Meanwhile the audit was conducted into a period when crude oil price averaged $122.5 per barrel. The PwC went on to speculate that if the NNPC continues doing business at that rate and with current 50% crash in oil price, the Corporation can expect to exhaust all proceeds of domestic crude oil sales on maintaining its overhead costs and so-called subsidies, without a kobo remitted into the Federation Account, and still require third party liabilities to meet costs of operations and subsidies. There is also controversy over whether or not the huge amount the audit discovered was reportedly spent by the NNPC on kerosene subsidy within the same period is legal given the fact that late President Yar’Adua had cancelled the subsidy.

If this much was unearthed in a shoddy audit which PwC admitted in its final report to have been conducted without “access to the full accounts and records of the Nigerian Petroleum Development Company (NPDC) – the exploration and production subsidiary of the NNPC”, then one can only imagine what could have been revealed if a real probe into all hidden accounts and business deals of the NNPC were to be conducted.

What Can The Incoming Government Do?

On queues at filling stations, it is not uncommon to hear someone perhaps angered by the long wait or the insults of petrol station attendants or the rising cost of fuel to cry out loud: “Buhari will deal with all these by May 29”. The new government has a big responsibility to meet the aspirations of the people but to do this satisfactorily require measures that would challenge profit-interest and crony capitalism. But to this effectively would be tantamount to asking for the moon from a pro-capitalist government.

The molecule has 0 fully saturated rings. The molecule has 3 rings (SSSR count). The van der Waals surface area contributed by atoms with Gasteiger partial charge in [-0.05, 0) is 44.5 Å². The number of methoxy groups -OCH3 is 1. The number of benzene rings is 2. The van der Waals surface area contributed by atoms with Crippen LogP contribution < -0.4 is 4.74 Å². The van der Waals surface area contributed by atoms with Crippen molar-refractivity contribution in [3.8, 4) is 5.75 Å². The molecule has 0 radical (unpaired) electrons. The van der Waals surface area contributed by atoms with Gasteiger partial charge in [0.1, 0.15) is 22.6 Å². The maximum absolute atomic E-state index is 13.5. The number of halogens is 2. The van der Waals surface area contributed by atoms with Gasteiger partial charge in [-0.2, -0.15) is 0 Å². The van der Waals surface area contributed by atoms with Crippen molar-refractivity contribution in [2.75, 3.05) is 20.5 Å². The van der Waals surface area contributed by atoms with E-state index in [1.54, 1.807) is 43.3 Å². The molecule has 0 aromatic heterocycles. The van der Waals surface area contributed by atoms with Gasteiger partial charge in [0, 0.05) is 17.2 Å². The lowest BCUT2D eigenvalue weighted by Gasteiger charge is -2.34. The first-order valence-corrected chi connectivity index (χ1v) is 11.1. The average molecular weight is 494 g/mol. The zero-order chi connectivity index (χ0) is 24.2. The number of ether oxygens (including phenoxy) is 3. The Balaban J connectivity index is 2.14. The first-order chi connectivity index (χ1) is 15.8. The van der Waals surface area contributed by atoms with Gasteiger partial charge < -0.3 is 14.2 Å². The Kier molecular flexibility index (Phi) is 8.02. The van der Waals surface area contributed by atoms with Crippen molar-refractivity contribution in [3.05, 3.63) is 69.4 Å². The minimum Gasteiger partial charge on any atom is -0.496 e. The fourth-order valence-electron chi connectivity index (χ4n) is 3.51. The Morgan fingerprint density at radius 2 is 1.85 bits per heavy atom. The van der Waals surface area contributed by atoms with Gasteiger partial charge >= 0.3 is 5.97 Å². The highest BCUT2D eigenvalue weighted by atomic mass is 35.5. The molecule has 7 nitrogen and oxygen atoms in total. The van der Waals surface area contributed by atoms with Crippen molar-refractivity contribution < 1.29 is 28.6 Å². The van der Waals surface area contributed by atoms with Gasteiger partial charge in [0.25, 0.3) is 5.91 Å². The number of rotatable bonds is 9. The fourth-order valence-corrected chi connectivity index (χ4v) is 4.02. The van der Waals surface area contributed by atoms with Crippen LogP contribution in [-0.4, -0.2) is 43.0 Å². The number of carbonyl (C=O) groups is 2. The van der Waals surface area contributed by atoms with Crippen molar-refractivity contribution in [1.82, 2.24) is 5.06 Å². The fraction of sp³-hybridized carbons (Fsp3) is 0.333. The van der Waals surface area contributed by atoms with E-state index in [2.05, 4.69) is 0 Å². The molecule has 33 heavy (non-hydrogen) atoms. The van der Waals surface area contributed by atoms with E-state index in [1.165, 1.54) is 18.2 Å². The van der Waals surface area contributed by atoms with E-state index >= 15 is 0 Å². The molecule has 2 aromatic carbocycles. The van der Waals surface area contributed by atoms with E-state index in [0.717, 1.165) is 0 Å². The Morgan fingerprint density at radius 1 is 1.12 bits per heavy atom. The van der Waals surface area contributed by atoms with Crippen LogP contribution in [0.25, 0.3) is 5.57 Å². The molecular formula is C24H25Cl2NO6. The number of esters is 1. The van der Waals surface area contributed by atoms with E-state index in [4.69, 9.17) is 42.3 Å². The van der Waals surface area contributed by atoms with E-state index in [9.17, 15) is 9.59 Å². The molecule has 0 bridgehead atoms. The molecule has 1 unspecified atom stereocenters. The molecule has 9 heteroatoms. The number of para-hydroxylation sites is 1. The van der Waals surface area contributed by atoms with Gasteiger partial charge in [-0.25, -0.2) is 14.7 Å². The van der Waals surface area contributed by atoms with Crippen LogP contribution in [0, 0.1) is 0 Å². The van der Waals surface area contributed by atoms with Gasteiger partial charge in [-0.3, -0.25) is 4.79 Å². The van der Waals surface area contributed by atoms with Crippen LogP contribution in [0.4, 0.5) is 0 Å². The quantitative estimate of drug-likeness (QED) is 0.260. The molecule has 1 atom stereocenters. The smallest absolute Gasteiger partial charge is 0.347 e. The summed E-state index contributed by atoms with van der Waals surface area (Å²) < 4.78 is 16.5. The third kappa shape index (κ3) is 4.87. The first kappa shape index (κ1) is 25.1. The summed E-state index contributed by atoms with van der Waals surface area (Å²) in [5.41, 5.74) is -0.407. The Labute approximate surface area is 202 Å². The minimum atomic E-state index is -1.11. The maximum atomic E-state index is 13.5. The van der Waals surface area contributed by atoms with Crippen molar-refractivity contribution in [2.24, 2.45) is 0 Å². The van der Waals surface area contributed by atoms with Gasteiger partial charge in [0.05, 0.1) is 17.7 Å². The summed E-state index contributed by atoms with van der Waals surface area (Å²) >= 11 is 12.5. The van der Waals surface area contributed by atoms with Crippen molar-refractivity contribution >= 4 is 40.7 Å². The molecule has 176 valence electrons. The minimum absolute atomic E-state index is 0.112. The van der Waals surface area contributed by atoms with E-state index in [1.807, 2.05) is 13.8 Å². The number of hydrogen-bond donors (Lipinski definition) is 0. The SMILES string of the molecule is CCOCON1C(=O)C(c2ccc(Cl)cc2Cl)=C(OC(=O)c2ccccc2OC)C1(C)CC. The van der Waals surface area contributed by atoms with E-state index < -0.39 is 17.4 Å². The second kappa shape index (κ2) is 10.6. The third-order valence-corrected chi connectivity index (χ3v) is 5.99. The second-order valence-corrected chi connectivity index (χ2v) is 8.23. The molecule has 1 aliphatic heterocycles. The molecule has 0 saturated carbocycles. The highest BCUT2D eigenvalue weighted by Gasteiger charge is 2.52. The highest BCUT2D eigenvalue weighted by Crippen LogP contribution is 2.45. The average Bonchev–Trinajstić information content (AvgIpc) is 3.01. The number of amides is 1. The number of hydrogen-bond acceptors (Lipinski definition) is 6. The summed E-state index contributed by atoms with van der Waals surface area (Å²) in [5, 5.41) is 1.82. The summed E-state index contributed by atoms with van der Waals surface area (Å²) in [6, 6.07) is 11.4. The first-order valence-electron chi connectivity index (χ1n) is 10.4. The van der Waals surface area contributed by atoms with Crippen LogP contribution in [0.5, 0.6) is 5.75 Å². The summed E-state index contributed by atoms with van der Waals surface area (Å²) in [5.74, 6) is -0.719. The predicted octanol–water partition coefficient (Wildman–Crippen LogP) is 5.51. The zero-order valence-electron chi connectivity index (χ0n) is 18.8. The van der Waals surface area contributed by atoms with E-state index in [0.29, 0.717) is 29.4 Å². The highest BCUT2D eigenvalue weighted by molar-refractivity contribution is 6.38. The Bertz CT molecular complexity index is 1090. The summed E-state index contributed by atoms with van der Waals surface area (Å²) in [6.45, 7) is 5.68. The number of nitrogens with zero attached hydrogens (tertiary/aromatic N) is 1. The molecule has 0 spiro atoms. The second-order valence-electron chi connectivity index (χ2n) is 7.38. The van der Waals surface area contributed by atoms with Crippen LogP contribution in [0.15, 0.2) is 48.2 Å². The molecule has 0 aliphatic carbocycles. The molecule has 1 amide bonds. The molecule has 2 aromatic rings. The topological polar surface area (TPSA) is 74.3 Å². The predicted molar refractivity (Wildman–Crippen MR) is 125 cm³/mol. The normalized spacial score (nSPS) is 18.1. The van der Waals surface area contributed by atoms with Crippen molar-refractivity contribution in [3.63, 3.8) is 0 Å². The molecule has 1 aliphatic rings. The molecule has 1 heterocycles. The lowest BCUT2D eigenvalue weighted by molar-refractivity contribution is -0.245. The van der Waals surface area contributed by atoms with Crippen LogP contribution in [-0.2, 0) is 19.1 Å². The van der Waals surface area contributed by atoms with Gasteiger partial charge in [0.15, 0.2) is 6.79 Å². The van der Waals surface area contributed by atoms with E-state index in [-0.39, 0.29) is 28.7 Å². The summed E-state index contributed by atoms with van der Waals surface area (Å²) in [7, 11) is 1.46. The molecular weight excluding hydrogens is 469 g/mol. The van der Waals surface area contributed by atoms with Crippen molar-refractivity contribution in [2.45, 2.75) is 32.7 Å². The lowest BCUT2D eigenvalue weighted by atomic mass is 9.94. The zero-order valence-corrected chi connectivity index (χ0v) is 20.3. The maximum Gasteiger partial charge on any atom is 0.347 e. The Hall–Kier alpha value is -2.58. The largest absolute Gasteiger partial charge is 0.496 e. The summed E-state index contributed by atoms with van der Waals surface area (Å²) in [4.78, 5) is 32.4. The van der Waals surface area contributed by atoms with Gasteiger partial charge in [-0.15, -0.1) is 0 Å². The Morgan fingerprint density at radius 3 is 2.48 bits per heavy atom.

For instance the enormous corruption and sharp practices unearthed in the NNPC is actually a function of the central role oil plays in the sustenance and maintenance of Nigeria’s neo-colonial capitalist ruling class. For reason of arriving late on the stage of history, the capitalist ruling class is managing a weak capitalism which is caught up in a relation of dependence on the advanced capitalist countries. This relation of dependence finds its manifestation in the position of Nigeria as a raw material-exporting (crude oil, cocoa, rubber, etc.) nation while it in turns imports finished goods and services, skills, technology, fashion, entertainment etc. from the industrialised capitalist world. This is why crude oil export accounts for over 70% of Nigeria’s revenue.